Mr. and Mrs. Peters have had a family of four children, three daughters and one son, named respectively, Jennie, who died at the age of eleven years; Lizziebell, who pursued a course of study at Delaware Academy, and afterward graduated from the Oneonta Normal School; James R., who was for a time a student at Delaware Academy, and also at D.L. Moody's school at Mount Hermon, Mass.; and Sarah, who finished a course of study at Delaware Academy. 

Biographical Review - Delaware Co., New York, 1895
The Leading Citizens of Delaware County, NY

Robert S. Rich, one of the oldest business men of this section of Delaware County, is carrying on a profitable trade in general merchandise in the village of Hobart, where he has been located for two score years. During this length of time the sterling traits of his character have become thoroughly known to his fellow-citizens, by whom he is held in high esteem. Mr. Rich was born in the town of Stamford on March 7, 1823, son of James and Helen (Marshall) Rich. (For further ancestral history see the sketch of Mrs. Sarah Rich, which appears on another page of this work.)

After leaving the district school he continued his education in New York City. When eighteen years old, he secured a position as clerk in Hall's retail dry-goods store, where he remained five years, faithfully fulfilling his duties, and at the same time acquiring a good insight into the business. At the expiration of that time Mr. Rich, in company with an associate, opened a store for the sale of dry goods; and for five years they carried on a successful business under the firm name of Rich & Blish. The firm being then dissolved , the senior partner came to Hobart, where in 1855 he formed a partnership with John F. Grant, and , buying out the general merchandise establishment of Dr. McNaught, continued in trade, the firm of Rich & Grant being for a number of years one of the most active and thriving in the village. Mr. Rich subsequently bought the interest of his partner, and has since conducted the business by himself. He is one of the oldest and best known merchants of Hobart, a man of excellent capacity and business talents; and his honest dealings and uniform courtesy have secured him the general respect and good will of the community.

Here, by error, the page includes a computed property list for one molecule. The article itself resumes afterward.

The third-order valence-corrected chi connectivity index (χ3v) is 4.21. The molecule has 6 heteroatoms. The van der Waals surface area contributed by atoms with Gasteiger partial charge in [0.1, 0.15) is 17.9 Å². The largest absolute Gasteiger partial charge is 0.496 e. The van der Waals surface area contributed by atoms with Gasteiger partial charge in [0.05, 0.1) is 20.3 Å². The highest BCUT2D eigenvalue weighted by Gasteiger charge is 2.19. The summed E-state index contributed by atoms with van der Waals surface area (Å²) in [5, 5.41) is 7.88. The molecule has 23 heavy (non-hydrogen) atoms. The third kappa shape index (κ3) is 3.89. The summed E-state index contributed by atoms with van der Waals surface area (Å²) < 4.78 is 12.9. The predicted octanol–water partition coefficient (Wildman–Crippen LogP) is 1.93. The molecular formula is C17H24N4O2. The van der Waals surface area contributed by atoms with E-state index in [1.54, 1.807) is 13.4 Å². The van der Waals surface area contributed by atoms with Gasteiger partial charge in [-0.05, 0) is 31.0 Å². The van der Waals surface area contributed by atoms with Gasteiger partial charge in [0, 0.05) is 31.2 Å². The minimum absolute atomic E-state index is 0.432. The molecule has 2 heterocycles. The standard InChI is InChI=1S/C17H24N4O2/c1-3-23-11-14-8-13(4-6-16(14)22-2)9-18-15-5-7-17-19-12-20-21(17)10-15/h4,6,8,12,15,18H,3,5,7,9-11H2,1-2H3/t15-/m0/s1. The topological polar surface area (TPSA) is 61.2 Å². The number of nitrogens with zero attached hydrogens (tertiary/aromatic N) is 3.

On April 25, 1850, Mr. Rich was united in marriage with Caroline D. Blish, a native of Stamford, and a descendant of one of the oldest families of the county, being the daughter of Aristarchus and Nancy Merriam Blish, formerly prosperous members of the farming community of Stamford. Two sons and two daughters have been born to this union, the family record being as follows: James B., a single man, is a partner in his father's business. Caroline M., the wife of L.E. Higgley, resides in North Adams, Mass. Stephen W., a farmer, lives in Stamford. Bertha E. lives with her parents. Mr. and Mrs. Rich are members of the Presbyterian church at Hobart, and contribute liberally and cheerfully toward its support. Politically, Mr. Rich is a steadfast Republican, and is a man of decided views, although quiet and unobtrusive in his manner. His influence has always been strongly in favor of the maintenance of schools and churches, and whatever else is calculated to benefit the community.

Biographical Review - Delaware Co., New York, 1895
The Leading Citizens of Delaware County, NY

Mrs. Sarah Rich, who lives on the Rich homestead of two hundred and seventy-five acres in Almeda, in the town of Stamford, N.Y., and carries on the place with marked ability, is the widow of Stephen Rich. The Rich family, hers by birth as well as marriage is one of the oldest and best established in the county.

The present record begins with James Rich, who was born in New York City in 1764, and was therefore a boy eleven years old when the Revolution began, and still older when the patriotic tide reached his native city. By trade he was a tailor, but died at the early age of thirty-five, only ten years after his marriage and in the same year with the Father of his Country. His wife was Mary Altgelt, also a native of the metropolis, where she was born, July 30, 1769. She outlived her husband many years, and twice entered again the holy estate of matrimony. Her second husband was Joseph Thomson; and the other was Robert Forrest, of Stamford, who left her the third time a widow. Her own death occurred in Stamford on December 6, 1857. To her first husband she bore three sons, Stephen Altgelt Rich, a grocer in New York City, grandfather of Mrs. Sarah Rich, was born August 4, 1790, during Washington's first Presidency, and lived till 1858, when Buchanan was in the White House.